The Agape program, which runs through August 7, was operated through the Catholic Newman Center at WWU until August 2019, when it came under the umbrella of the archdiocese’s Office of Pastoral Ministries.

Harrington, who was an Agape leader as a young adult in the late ’00s, likened the usual summer experience to “a crash course in professional ministry,” with the college students “living the model of servant leadership.”

Even though the program has changed this summer to meet the circumstances of the pandemic, the student leaders continue building relationships with those they serve, “encountering people and through that encountering Christ,” Harrington said.


Using a donated gift card, Agape Service Project team member Juan Balmedina shops for diapers that will be distributed to farmworker families in Whatcom County. Photo: Courtesy Agape Service Project

The experience has helped Baker and Balmedina, both in their second year of Agape, grow in their faith through action and solidarity, “educating people about the social injustices that farmworkers have,” Balmedina said. The students have also gained a new understanding of service.

“Ultimately, it’s not about me fulfilling this need of someone else,” Baker said. “It’s literally just so much more about the relationship and being in tune with where God is calling me in that.”

“Agape love means it’s very sacrificial,” Balmedina said. “We’re actually doing it because we’re trying to love our neighbor.”

And the love comes back from those they serve, he said, recalling the day a migrant worker offered the students homemade tamales. “It was just very heartwarming, how much joy they can provide for us, just as much as we can provide for them.”

Balmedina, an education major, said the experience of working with youth last summer has cemented his desire to work in youth ministry.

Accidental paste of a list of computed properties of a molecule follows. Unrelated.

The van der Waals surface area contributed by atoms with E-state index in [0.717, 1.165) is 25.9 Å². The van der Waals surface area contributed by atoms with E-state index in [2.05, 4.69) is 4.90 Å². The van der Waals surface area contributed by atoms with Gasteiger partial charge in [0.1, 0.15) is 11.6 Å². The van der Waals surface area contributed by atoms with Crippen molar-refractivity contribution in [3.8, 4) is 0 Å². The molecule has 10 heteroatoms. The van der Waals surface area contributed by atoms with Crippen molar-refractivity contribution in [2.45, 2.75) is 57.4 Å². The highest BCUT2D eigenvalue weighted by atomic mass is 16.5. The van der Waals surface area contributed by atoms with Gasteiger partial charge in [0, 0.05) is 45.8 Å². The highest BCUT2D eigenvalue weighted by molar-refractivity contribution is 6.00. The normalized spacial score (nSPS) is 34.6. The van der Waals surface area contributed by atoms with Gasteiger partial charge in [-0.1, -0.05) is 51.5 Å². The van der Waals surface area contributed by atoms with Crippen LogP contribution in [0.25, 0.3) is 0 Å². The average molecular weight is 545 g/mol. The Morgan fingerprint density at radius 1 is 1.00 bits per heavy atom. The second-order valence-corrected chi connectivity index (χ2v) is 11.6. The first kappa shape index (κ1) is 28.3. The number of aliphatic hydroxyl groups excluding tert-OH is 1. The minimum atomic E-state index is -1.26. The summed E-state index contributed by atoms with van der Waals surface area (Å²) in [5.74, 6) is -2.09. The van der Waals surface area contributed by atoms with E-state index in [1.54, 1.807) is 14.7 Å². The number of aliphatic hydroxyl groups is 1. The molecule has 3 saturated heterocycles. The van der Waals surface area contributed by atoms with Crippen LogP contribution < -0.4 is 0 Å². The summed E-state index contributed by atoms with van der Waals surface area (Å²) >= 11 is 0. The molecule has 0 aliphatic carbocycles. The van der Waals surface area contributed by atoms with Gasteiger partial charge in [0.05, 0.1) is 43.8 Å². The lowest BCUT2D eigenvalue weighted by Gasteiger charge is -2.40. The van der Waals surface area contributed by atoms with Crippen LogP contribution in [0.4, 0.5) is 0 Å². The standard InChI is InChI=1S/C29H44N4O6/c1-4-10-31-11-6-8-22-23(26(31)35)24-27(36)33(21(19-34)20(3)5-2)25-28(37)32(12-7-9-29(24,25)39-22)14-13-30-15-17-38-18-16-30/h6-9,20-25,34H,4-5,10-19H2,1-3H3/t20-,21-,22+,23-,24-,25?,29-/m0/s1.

“After working with Agape, I sure want my faith to be involved with my career,” he said. “Youth ministry is my very happy place. That’s where God’s pointing.”

Baker, who is majoring in communications with a minor in English, said Agape is the first job that integrates her faith and work, a combination she hopes to find after college.

“It’s freeing in a way,” she said. “I can really fully embrace my faith and integrate that into all the things I do with my work.”

Baker, Balmedina and their Agape peers are a hopeful sign of what’s to come, Harrington said.

“You look at these five and you think, ‘Man, the future of our church is so beautiful.’ Their faith is just so authentic and they’re just living it abundantly.”

Agape Service Project

Goals of the Agape Service Project are:

  • Serving the migrant community of Whatcom County by providing food, clothing and community support and building relationships with those served.
  • Teaching participants about Catholic social justice, especially regarding issues affecting the migrant community.
  • Inspiring and encouraging participants to continue answering the call to service throughout their lives.
  • Creating a space where participants can grow in their faith and meet Jesus through prayer, people and service.
  • Doing everything with agape (sacrificial) love.

Learn more.

Jean Parietti

Jean Parietti is the local news editor for NWCatholic.org and features editor for Northwest Catholic magazine. You can reach her at jean.parietti@seattlearch.org.
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Jean Parietti es editora local para el sitio web NWCatholic.org y destacada editora de la revista Noroeste Católico/Northwest Catholic. Pueden contactarle en: jean.parietti@seattlearch.org.